If you wish to give notice to vacate the property you are renting the way you do it depends on the type of lease you have.
Basically it depends on whether you have a Fixed Term Lease or a Periodic Lease (no fixed term).
Fixed Term Lease
If you have a lease that has a specific End Date or Expiry Date then you will need to provide at least 28 clear days written notice to your Landlord/Agent of your intention not to renew the lease and to vacate. This is best done using the Consumer and Business Services Form 4B which can be downloaded here.
If you have a lease that has no specific End Date or Expiry Date then you need to give at least 21 days written notice to your Landlord/Agent or notice equivalent to at least a single rent period of your tenancy, whichever is the greater. This means that if you normally pay rent every calendar month then you will need to give at least 1 calendar month’s written notice. This is best done using the Consumer and Business Services Form 5 which can be downloaded here.
Breaking your lease
If, for any reason, you need to leave for the property before your Fixed Term Lease ends then you need to give formal written notice to your Landlord/Agent as soon as possible of your intentions.
A Residential Tenancy Agreement is a binding legal contract so a tenant is committed to completing the full term of the lease unless they contact the Landlord/Agent to come to an arrangement that will suit all parties.
In general a Landlord/Agent can’t refuse to allow the Tenant to break their lease provided measures are taken to find a new tenant to take over the lease. The tenant will not be in breach of their lease providing they have formally notified the Landlord/Agent of their intentions and they continue to pay all costs including rent and continue to look after the property up until a new tenant has been accepted by the Landlord/Agent and moves in.
If a Tenant breaks their lease they will be liable for 3 types of costs;
1. Rent up until a new tenant moves in (see above paragraph).
2. A proportion of Letting fees. Most Agents will charge a Landlord up to 2 weeks rent + GST to find a new tenant. The proportion the Tenant is liable to pay is determined by the formula as described in the Consumer and Business Services Bulletin which can be downloaded here, ‘Claiming for costs from a broken lease’
3. A proportion of Advertising costs. Agents will charge a fee to advertise on various Internet sites, in newspapers and other media. The proportion the Tenant is liable to pay is determined by the formula as described in the Consumer and Business Services Bulletin which can be downloaded here, ‘Claiming for costs from a broken lease’
It is essential that the Tenant formally notify the Landlord/Agent of their intention to break their lease as soon as possible. Although there is no fixed form to use in these situations Adelaide South Property uses this form which can be downloaded here;
‘Lease break form letter for a Tenant to complete’
This letter authorises the Landlord/Agent to start advertising to find a new tenant immediately but it is important to note they are not obliged to do so until the Tenant has vacated.
Some agents like to stick to the letter of the law and do nothing until the tenant is completely out, the Final Inspection is done and all keys are returned. We at Adelaide South Property find this to be very counter-productive. We will always endeavour to work with the tenant to do whatever is required to find a suitable new tenant as soon as possible.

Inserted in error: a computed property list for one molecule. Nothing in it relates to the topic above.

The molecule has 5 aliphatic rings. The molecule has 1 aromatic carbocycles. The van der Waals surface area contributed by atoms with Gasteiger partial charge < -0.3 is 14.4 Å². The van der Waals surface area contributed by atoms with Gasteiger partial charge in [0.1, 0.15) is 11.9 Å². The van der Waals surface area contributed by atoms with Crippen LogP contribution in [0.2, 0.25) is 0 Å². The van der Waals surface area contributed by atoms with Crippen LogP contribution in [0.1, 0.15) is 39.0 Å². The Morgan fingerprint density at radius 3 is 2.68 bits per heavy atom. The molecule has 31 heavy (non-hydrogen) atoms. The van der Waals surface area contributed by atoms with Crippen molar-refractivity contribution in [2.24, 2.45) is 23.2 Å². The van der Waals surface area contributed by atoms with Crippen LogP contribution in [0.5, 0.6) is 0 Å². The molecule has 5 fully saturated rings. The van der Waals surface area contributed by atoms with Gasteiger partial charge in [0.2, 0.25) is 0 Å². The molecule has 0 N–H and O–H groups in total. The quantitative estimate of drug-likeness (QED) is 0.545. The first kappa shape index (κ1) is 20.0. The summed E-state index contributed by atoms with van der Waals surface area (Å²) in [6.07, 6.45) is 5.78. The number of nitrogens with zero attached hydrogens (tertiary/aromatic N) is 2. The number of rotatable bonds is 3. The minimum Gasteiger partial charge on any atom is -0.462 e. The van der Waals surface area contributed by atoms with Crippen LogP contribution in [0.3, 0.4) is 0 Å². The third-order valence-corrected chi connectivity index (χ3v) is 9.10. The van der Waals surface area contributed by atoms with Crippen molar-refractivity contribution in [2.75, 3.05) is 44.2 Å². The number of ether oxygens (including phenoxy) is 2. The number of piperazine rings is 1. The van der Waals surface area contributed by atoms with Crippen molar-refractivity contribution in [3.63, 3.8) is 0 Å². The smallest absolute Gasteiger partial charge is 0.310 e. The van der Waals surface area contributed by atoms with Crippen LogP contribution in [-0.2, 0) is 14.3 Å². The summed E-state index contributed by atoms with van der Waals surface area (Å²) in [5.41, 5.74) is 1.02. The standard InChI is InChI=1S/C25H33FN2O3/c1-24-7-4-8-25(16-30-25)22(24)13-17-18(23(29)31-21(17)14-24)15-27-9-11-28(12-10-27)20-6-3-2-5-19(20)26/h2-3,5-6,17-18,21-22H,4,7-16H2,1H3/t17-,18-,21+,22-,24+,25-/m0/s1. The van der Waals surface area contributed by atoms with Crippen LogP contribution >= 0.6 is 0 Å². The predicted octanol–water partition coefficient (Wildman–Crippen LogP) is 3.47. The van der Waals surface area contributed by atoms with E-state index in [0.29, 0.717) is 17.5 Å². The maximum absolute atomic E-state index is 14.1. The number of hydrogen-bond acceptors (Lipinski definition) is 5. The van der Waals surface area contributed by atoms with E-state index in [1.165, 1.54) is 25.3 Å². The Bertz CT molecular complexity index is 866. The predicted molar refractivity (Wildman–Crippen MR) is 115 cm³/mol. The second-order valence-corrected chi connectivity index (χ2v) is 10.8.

Co-operate with the Agent to find a new Tenant
We recommend Tenants do whatever is necessary to find a new tenant before they have to move out. This could include;
• As much as possible give the Agent full access to the property to show have Open Inspections and to otherwise show prospective tenants through the property. So be as contactable as possible to be able to authorize these access periods.
• Keep the house and yards as tidy as possible.
• It can be an advantage for the Tenant to be at the property during these inspections because prospective tenants find it very helpful to ask questions of the current Tenant about the house and neighbourhood.• You can’t buy an established dwelling.
• Sometimes Tenants will delay fully vacating even after they no longer live at the property. They will leave a variety of things at the house and generally leave it in a messy state pending the final clean up. This will be very off-putting to prospective Tenants and they can feel that a house is not available. If all keys are handed back and the Final Inspection is done with the house and yards now sparking tidy this will be the best advertisement of all.
If it comes to vacating the house and a new Tenant has still not been found then what you do from this point becomes more critical. We recommend;
• Keep the power on so that lights can be turned on at all Open Inspections. This is so much more important in the winter months when it starts getting very dark after 5pm just at the time people are finishing work and want to come to these Inspections.
• You are still responsible for maintaining the yards until a new Tenant moves in so keep cutting lawns and do the weeding, provided this arrangement is ok with the Landlord/Agent.
• Keep paying rent as normal if you wish to maintain a good reference from this Landlord/Agent in future. You are entitled to break a lease but not to put others into hardship because of your actions.
• Be contactable and co-operative, as much as possible, with the Landlord/Agent during this entire process.